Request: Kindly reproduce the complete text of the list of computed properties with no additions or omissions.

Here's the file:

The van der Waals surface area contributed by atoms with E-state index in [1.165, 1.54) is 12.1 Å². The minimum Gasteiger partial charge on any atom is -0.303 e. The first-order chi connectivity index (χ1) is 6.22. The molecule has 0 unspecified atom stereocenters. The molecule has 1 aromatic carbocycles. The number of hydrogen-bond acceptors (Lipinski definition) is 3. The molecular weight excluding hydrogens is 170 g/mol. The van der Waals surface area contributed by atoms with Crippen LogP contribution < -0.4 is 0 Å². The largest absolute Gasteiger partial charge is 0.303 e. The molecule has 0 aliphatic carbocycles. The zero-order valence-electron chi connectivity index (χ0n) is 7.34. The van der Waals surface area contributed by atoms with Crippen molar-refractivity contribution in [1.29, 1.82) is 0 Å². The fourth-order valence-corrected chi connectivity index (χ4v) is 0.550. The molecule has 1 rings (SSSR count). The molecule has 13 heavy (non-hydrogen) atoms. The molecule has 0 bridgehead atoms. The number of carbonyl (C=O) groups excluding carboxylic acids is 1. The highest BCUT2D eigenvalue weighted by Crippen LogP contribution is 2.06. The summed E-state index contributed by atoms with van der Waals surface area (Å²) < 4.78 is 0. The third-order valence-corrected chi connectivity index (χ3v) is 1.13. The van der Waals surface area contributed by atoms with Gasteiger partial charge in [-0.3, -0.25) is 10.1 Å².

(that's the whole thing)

The van der Waals surface area contributed by atoms with E-state index in [1.165, 1.54) is 12.1 Å². The minimum Gasteiger partial charge on any atom is -0.303 e. The first-order chi connectivity index (χ1) is 6.22. The molecule has 0 unspecified atom stereocenters. The molecule has 1 aromatic carbocycles. The number of hydrogen-bond acceptors (Lipinski definition) is 3. The molecular weight excluding hydrogens is 170 g/mol. The van der Waals surface area contributed by atoms with Crippen LogP contribution < -0.4 is 0 Å². The largest absolute Gasteiger partial charge is 0.303 e. The molecule has 0 aliphatic carbocycles. The zero-order valence-electron chi connectivity index (χ0n) is 7.34. The van der Waals surface area contributed by atoms with Crippen molar-refractivity contribution in [1.29, 1.82) is 0 Å². The fourth-order valence-corrected chi connectivity index (χ4v) is 0.550. The molecule has 1 rings (SSSR count). The molecule has 13 heavy (non-hydrogen) atoms. The molecule has 0 bridgehead atoms. The number of carbonyl (C=O) groups excluding carboxylic acids is 1. The highest BCUT2D eigenvalue weighted by Crippen LogP contribution is 2.06. The summed E-state index contributed by atoms with van der Waals surface area (Å²) < 4.78 is 0. The third-order valence-corrected chi connectivity index (χ3v) is 1.13. The van der Waals surface area contributed by atoms with Gasteiger partial charge in [-0.3, -0.25) is 10.1 Å².